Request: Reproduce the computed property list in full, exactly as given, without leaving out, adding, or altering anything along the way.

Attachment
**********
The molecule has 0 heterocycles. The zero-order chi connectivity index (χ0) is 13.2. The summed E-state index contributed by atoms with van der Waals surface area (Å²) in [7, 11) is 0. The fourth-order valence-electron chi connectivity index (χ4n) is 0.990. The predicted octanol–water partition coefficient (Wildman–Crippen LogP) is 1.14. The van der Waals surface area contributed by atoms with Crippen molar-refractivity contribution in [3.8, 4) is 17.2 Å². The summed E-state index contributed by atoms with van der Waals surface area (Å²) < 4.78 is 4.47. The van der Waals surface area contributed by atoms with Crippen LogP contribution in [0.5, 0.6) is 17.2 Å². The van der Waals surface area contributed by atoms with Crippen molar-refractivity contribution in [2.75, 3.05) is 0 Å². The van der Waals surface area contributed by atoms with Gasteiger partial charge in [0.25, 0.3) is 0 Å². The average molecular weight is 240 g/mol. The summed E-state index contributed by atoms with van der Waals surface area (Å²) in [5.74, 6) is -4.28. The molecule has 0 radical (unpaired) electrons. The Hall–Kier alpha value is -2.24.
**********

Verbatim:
The molecule has 0 heterocycles. The zero-order chi connectivity index (χ0) is 13.2. The summed E-state index contributed by atoms with van der Waals surface area (Å²) in [7, 11) is 0. The fourth-order valence-electron chi connectivity index (χ4n) is 0.990. The predicted octanol–water partition coefficient (Wildman–Crippen LogP) is 1.14. The van der Waals surface area contributed by atoms with Crippen molar-refractivity contribution in [3.8, 4) is 17.2 Å². The summed E-state index contributed by atoms with van der Waals surface area (Å²) < 4.78 is 4.47. The van der Waals surface area contributed by atoms with Crippen LogP contribution in [0.5, 0.6) is 17.2 Å². The van der Waals surface area contributed by atoms with Crippen molar-refractivity contribution in [2.75, 3.05) is 0 Å². The van der Waals surface area contributed by atoms with Gasteiger partial charge in [0.25, 0.3) is 0 Å². The average molecular weight is 240 g/mol. The summed E-state index contributed by atoms with van der Waals surface area (Å²) in [5.74, 6) is -4.28. The molecule has 0 radical (unpaired) electrons. The Hall–Kier alpha value is -2.24.